This week on the Loyola campus is Congo week. There are different events to raise awareness about the immense amount of violence occurs in the Democratic Republic of Congo. The event I attended last night was a documentary titled "The Greatest Silence: Rape in the Congo." The movie was about the use of rape of women as a war tactic. It is estimated that over tens of thousands of women and girls have been brutally raped. They are often shunned from their villages and rejected by their families. It is lucky if they are able to find a husband after being raped. Many contract horrendous disease, such as HIV, from the rape and mutilation. This is a serious problem that not many people are aware of. They are crying out for help, and Loyola being a Jesuit school, are hearing their cry.
Community service is something that so many students at Loyola participate in. But what if help is needed beyond our community? There are students who are looking to help those in another country, The Republic of Congo. They want to do whatever they can to raise awareness about the issues there. This is exactly what a Jesuit education teaches students. That is, to help those who have a need. To give up our time and resources to better others' lives. We experience this through our service-learning classes, but this goes beyond that. This is beyond our local community, even our country. Our Jesuit education has allowed us to see the desperation of this country, and has given us the tools to find ways to make a difference.
Hearing the victim's stories in the film, it was hard not to feel a deep sense of sadness and sympathy for these women. And yet, they also portrayed hope and grace. Even after having been through so much violence and death, they were still able to find joy in their life. Some have married, most have children and families. And they have God. The pray that one day their children will have a better life then they did, and that the violence will stop. They are survivors, just as the speaker of "this morning (for the girls of eastern high school)" by Lucille Clifton. Both the victims of rape and the girl in this poem wake up each morning, feeling happy to be alive. They may have a tough life, whether it be racial discrimination or a crime committed against them, but they continue to survive.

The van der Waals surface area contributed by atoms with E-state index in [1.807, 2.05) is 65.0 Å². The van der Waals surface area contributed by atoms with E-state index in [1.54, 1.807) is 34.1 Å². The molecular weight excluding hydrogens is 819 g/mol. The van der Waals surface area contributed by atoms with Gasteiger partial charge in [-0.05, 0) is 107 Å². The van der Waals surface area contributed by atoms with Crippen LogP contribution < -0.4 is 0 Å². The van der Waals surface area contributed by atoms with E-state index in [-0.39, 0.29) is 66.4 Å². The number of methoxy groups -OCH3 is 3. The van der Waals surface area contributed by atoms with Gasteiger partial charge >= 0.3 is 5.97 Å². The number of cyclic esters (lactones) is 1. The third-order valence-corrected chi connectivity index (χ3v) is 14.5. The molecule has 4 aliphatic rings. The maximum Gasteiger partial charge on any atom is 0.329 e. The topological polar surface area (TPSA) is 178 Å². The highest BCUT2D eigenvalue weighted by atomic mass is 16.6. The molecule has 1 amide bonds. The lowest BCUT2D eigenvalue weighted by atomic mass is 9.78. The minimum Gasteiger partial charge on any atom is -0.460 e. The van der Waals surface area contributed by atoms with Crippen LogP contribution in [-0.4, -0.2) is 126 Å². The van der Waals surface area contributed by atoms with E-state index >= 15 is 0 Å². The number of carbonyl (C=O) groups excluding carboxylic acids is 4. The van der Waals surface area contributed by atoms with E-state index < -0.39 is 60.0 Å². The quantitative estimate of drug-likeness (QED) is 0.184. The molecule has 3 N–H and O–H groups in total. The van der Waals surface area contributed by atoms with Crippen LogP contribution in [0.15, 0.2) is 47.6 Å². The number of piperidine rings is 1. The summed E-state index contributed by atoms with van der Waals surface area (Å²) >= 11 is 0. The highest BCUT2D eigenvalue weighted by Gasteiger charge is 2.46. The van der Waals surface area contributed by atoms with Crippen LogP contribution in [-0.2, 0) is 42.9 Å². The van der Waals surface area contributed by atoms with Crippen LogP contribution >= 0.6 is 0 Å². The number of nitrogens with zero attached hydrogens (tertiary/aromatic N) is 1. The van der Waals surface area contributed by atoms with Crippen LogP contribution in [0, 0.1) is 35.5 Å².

As I was watching the movie, I also felt a sense of hope. This hope was because of the people who actually live in the Congo and are giving all their efforts to help the rape victims. These two people, a female police officer who handled the cases of the women who wanted to press charges against their assailants, and a doctor who performed surgeries everyday on injured victims. They were able to make a positive difference in a victim's life. In the poem "Fork" by Jeffrey Harrison, one person was affected the speaker's life as well. The speaker's worst teacher they had during their school years influenced them to become a writer. Would they have become one if they did not have that teacher? In each case, lives were altered because of one person.